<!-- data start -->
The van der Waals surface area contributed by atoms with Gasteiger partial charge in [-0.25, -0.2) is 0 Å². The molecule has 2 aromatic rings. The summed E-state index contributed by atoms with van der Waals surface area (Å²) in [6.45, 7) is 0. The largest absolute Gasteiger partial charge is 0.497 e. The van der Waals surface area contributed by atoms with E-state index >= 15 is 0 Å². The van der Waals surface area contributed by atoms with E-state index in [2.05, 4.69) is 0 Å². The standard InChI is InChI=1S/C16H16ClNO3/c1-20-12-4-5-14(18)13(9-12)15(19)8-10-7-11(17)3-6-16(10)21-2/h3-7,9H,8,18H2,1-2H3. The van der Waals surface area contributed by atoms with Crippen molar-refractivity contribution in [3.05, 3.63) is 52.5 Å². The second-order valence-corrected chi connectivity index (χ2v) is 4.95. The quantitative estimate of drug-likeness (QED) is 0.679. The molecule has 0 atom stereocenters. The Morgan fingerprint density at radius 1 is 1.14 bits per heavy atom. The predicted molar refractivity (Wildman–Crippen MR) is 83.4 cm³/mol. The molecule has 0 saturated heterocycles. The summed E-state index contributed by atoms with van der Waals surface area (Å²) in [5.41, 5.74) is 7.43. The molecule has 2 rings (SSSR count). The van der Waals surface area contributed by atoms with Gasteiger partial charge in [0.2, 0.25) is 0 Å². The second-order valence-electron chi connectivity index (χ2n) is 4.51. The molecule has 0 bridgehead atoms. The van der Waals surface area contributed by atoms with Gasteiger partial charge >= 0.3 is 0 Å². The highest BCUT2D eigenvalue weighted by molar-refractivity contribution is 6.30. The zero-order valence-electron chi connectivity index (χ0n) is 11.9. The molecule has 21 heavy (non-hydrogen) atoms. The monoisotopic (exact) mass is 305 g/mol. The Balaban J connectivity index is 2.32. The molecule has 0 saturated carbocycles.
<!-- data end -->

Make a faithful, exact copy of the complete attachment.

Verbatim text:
The van der Waals surface area contributed by atoms with Gasteiger partial charge in [-0.25, -0.2) is 0 Å². The molecule has 2 aromatic rings. The summed E-state index contributed by atoms with van der Waals surface area (Å²) in [6.45, 7) is 0. The largest absolute Gasteiger partial charge is 0.497 e. The van der Waals surface area contributed by atoms with E-state index >= 15 is 0 Å². The van der Waals surface area contributed by atoms with E-state index in [2.05, 4.69) is 0 Å². The standard InChI is InChI=1S/C16H16ClNO3/c1-20-12-4-5-14(18)13(9-12)15(19)8-10-7-11(17)3-6-16(10)21-2/h3-7,9H,8,18H2,1-2H3. The van der Waals surface area contributed by atoms with Crippen molar-refractivity contribution in [3.05, 3.63) is 52.5 Å². The second-order valence-corrected chi connectivity index (χ2v) is 4.95. The quantitative estimate of drug-likeness (QED) is 0.679. The molecule has 0 atom stereocenters. The Morgan fingerprint density at radius 1 is 1.14 bits per heavy atom. The predicted molar refractivity (Wildman–Crippen MR) is 83.4 cm³/mol. The molecule has 0 saturated heterocycles. The summed E-state index contributed by atoms with van der Waals surface area (Å²) in [5.41, 5.74) is 7.43. The molecule has 2 rings (SSSR count). The van der Waals surface area contributed by atoms with Gasteiger partial charge in [0.2, 0.25) is 0 Å². The second-order valence-electron chi connectivity index (χ2n) is 4.51. The molecule has 0 bridgehead atoms. The van der Waals surface area contributed by atoms with Gasteiger partial charge >= 0.3 is 0 Å². The highest BCUT2D eigenvalue weighted by molar-refractivity contribution is 6.30. The zero-order valence-electron chi connectivity index (χ0n) is 11.9. The molecule has 21 heavy (non-hydrogen) atoms. The monoisotopic (exact) mass is 305 g/mol. The Balaban J connectivity index is 2.32. The molecule has 0 saturated carbocycles.